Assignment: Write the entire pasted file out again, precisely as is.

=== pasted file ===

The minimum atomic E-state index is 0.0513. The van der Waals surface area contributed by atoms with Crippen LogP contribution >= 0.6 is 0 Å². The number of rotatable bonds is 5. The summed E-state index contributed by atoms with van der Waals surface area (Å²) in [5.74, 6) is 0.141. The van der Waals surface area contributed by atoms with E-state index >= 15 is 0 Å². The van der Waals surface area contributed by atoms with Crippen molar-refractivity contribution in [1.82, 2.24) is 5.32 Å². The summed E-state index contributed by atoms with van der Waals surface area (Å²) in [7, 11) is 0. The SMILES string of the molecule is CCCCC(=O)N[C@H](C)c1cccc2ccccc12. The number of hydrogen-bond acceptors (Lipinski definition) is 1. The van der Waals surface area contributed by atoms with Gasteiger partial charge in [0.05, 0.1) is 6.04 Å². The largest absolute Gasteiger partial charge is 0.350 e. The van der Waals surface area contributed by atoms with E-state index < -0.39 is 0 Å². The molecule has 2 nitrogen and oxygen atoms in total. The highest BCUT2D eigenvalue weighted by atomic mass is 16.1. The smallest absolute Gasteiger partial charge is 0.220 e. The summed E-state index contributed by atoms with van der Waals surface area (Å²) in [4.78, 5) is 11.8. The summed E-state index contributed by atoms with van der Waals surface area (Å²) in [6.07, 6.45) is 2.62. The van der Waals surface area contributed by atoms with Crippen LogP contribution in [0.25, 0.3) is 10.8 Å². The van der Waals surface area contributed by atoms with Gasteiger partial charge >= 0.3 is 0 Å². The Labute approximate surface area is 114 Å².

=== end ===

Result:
The minimum atomic E-state index is 0.0513. The van der Waals surface area contributed by atoms with Crippen LogP contribution >= 0.6 is 0 Å². The number of rotatable bonds is 5. The summed E-state index contributed by atoms with van der Waals surface area (Å²) in [5.74, 6) is 0.141. The van der Waals surface area contributed by atoms with E-state index >= 15 is 0 Å². The van der Waals surface area contributed by atoms with Crippen molar-refractivity contribution in [1.82, 2.24) is 5.32 Å². The summed E-state index contributed by atoms with van der Waals surface area (Å²) in [7, 11) is 0. The SMILES string of the molecule is CCCCC(=O)N[C@H](C)c1cccc2ccccc12. The number of hydrogen-bond acceptors (Lipinski definition) is 1. The van der Waals surface area contributed by atoms with Gasteiger partial charge in [0.05, 0.1) is 6.04 Å². The largest absolute Gasteiger partial charge is 0.350 e. The van der Waals surface area contributed by atoms with E-state index < -0.39 is 0 Å². The molecule has 2 nitrogen and oxygen atoms in total. The highest BCUT2D eigenvalue weighted by atomic mass is 16.1. The smallest absolute Gasteiger partial charge is 0.220 e. The summed E-state index contributed by atoms with van der Waals surface area (Å²) in [4.78, 5) is 11.8. The summed E-state index contributed by atoms with van der Waals surface area (Å²) in [6.07, 6.45) is 2.62. The van der Waals surface area contributed by atoms with Crippen LogP contribution in [0.25, 0.3) is 10.8 Å². The van der Waals surface area contributed by atoms with Gasteiger partial charge >= 0.3 is 0 Å². The Labute approximate surface area is 114 Å².